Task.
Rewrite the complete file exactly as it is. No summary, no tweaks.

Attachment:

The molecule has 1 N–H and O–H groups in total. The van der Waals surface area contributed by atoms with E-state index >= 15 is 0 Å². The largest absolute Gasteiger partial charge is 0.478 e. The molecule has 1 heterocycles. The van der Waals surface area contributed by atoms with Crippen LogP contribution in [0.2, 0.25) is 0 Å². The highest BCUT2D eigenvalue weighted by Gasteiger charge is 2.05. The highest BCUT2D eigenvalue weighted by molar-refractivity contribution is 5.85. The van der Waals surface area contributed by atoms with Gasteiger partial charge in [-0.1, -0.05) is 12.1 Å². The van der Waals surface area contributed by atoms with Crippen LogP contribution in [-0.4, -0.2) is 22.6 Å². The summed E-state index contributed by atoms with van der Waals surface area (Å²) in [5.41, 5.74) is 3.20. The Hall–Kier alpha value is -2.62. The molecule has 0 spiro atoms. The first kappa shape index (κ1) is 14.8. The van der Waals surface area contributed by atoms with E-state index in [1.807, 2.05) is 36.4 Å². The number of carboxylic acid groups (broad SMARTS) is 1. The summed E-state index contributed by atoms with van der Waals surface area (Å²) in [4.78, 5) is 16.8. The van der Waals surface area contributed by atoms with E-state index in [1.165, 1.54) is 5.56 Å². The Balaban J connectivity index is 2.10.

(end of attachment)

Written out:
The molecule has 1 N–H and O–H groups in total. The van der Waals surface area contributed by atoms with E-state index >= 15 is 0 Å². The largest absolute Gasteiger partial charge is 0.478 e. The molecule has 1 heterocycles. The van der Waals surface area contributed by atoms with Crippen LogP contribution in [0.2, 0.25) is 0 Å². The highest BCUT2D eigenvalue weighted by Gasteiger charge is 2.05. The highest BCUT2D eigenvalue weighted by molar-refractivity contribution is 5.85. The van der Waals surface area contributed by atoms with Gasteiger partial charge in [-0.1, -0.05) is 12.1 Å². The van der Waals surface area contributed by atoms with Crippen LogP contribution in [-0.4, -0.2) is 22.6 Å². The summed E-state index contributed by atoms with van der Waals surface area (Å²) in [5.41, 5.74) is 3.20. The Hall–Kier alpha value is -2.62. The molecule has 0 spiro atoms. The first kappa shape index (κ1) is 14.8. The van der Waals surface area contributed by atoms with E-state index in [1.807, 2.05) is 36.4 Å². The number of carboxylic acid groups (broad SMARTS) is 1. The summed E-state index contributed by atoms with van der Waals surface area (Å²) in [4.78, 5) is 16.8. The van der Waals surface area contributed by atoms with E-state index in [1.165, 1.54) is 5.56 Å². The Balaban J connectivity index is 2.10.